Robin D.G. Kelley on Thelonious Monk: The Man, the Myth, the Music
AAJ: Were there things you learned about Monk that you didn't include in the book?
Thelonious Monk's son, drummer T.S. Monk
RK: Well, there are so many things. The first draft of the manuscript was 2,500 pages! Most of what got cut were not things about Monk, but about people around Monk. There are great stories about his familyhe was very close to them. And it's interesting how many people take credit for Monk's success, whether it's producers or friends, but his anchor was his family, both his wife, Nellie's, family and his own. So, if anything, many of their stories were cut out.
AAJ: But the book beautifully conveys his family life, which was marvelous, and what a loving person Monk was.
RK: Yes, and as a father, he was really ahead of his time. Imagine, it's the 1950s, and you don't believe in corporal punishment, and you believe in helping kids to make decisions for themselves so they can be who they really are. And he succeeded as a parent. His kids turned out well and they became very interesting people.
AAJ: Monk had a genius about many things in addition to music. Am I correct that "Tootie" is the musician T.S. Monk, Jr.?
RK: Yes, and to be precise, he is T.S. Monk.
AAJ: Soabout yourself. You've published this monumental, definitive biography of Monk, a beautiful work, and you have many other accomplishments as well. Where do you see yourself going in the future?
RK: Right now I'm finishing up a couple of other books. One is a short book about jazz and modern Africa in the '50s and early '60s, from a series of lectures I gave at Harvard. It's called Speaking in Tongues: Jazz and Modern Africa, and that should be the end of it in terms of writing about music. I'm also working on another textbook on African American history, obviously not to replace John Hope Franklin's From Slavery to Freedom. Two other authors and myself are trying to do something different. And I'm looking at some other projects. But I'm still trying to recover from Monk! That book really wore me out!
AAJ: And you've implied in many ways that you were profoundly changed by writing that book.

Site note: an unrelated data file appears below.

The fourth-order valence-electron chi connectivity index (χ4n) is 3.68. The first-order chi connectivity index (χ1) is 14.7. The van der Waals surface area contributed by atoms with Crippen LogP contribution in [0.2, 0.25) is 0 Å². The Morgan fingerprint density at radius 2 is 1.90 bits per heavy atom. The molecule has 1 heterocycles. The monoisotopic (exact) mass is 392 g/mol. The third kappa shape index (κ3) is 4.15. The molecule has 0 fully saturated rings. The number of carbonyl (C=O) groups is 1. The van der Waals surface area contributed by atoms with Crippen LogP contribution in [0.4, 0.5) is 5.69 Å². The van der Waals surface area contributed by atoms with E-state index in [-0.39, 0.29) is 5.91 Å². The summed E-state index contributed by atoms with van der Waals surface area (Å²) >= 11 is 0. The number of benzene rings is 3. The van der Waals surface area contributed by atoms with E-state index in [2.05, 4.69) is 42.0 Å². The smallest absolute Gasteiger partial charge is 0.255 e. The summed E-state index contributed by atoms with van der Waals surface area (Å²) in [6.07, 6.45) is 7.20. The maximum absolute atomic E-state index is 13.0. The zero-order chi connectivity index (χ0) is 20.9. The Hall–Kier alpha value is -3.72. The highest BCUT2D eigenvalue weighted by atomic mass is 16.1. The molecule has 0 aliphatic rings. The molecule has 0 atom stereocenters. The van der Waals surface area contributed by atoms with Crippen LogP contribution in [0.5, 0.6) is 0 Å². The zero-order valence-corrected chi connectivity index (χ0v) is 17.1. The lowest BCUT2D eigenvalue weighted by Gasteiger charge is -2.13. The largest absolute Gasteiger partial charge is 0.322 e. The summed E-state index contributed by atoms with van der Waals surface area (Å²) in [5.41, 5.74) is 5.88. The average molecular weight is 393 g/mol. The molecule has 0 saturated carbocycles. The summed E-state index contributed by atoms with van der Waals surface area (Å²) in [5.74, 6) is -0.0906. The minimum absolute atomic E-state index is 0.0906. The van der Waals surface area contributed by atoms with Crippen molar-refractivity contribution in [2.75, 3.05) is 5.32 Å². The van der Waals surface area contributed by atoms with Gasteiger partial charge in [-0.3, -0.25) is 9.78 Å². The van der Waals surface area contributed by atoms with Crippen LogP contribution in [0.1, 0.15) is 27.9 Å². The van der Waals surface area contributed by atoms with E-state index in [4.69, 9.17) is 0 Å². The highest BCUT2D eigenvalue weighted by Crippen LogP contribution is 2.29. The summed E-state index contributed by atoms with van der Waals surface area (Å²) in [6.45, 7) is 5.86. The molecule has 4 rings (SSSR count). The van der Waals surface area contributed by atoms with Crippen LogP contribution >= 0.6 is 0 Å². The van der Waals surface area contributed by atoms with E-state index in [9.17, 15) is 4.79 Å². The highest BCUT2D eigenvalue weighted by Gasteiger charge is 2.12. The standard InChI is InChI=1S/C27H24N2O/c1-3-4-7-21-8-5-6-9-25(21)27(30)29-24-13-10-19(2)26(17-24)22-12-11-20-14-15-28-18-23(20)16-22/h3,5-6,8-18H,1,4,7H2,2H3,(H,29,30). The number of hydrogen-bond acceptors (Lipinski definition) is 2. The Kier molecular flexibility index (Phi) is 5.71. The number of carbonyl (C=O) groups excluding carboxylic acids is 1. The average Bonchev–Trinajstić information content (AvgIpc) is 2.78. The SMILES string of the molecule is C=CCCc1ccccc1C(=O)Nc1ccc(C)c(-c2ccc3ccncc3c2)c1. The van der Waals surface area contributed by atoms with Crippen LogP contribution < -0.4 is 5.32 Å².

RK: Oh, no question about it! One thing I should have said earlier is that I learned from Monk even about writing the book. Like, don't be convoluted. Speak plainly. Make the point. Be succinct. Monk tended to play short phrases, and I tried to match them with short sentences that are direct.
AAJ: Well, I'd say you achieved your goal. The book is tremendous reading. I couldn't put it down! One final question. Were you involved in the civil rights movement?
RK: No. I'm after that time. I'm on the young side. I'm 47. My daughter thinks I'm old! [Laughter.] I came of age politically in the late 1970s, with the peace movement, anti-colonialism in Southern Africa, anti-apartheid. That's sort of my era.
AAJ: I'm 20 years older than you. I'm a white guy, but I was in DC for King's "I Have a Dream" speech. I also remember seeing Monk at the Five Spot back then, although your book made me wonder whether it was the first or second location of the club. But you're African American, you've been through your own trip, yet you need to remain a historian, an independent observer. Given all that, how would you sum up your experience with Monk, with the music, and the culture in which we live?
RK: I think there are two things that Monk literally taught me directly about living in the now. One is that you should never be afraid of the truth. Whether or not he offended you, he always told you the truth. Even his manager said that in the whole time they worked together, only once did he catch Monk in a little lie. Otherwise, he was always going to speak truth no matter what the consequences were. More of that would certainly make our lives a lot better. The second thing is that Monk taught me the importance of slowing down. We live in a culture now that is built on sound bites. People don't even want to read a book from cover to coverthey'll go to the index to find out what they want to read about. Because in this computer world, it's Google, it's surfing, fishing for the little things, but not seeing the big picture. And Monk's whole thing was, look, slow down. Learn one bar at a time. Play the whole song. Don't skip the melody to go to the improvisation. Know the song. With Monk, there were no sound bites. Every moment in life was electric, and he made sure that we understood that. And so now, in my own life, in my writing, in my politics, I have to slow down and look at the big picture, and make sure that the whole story is told.
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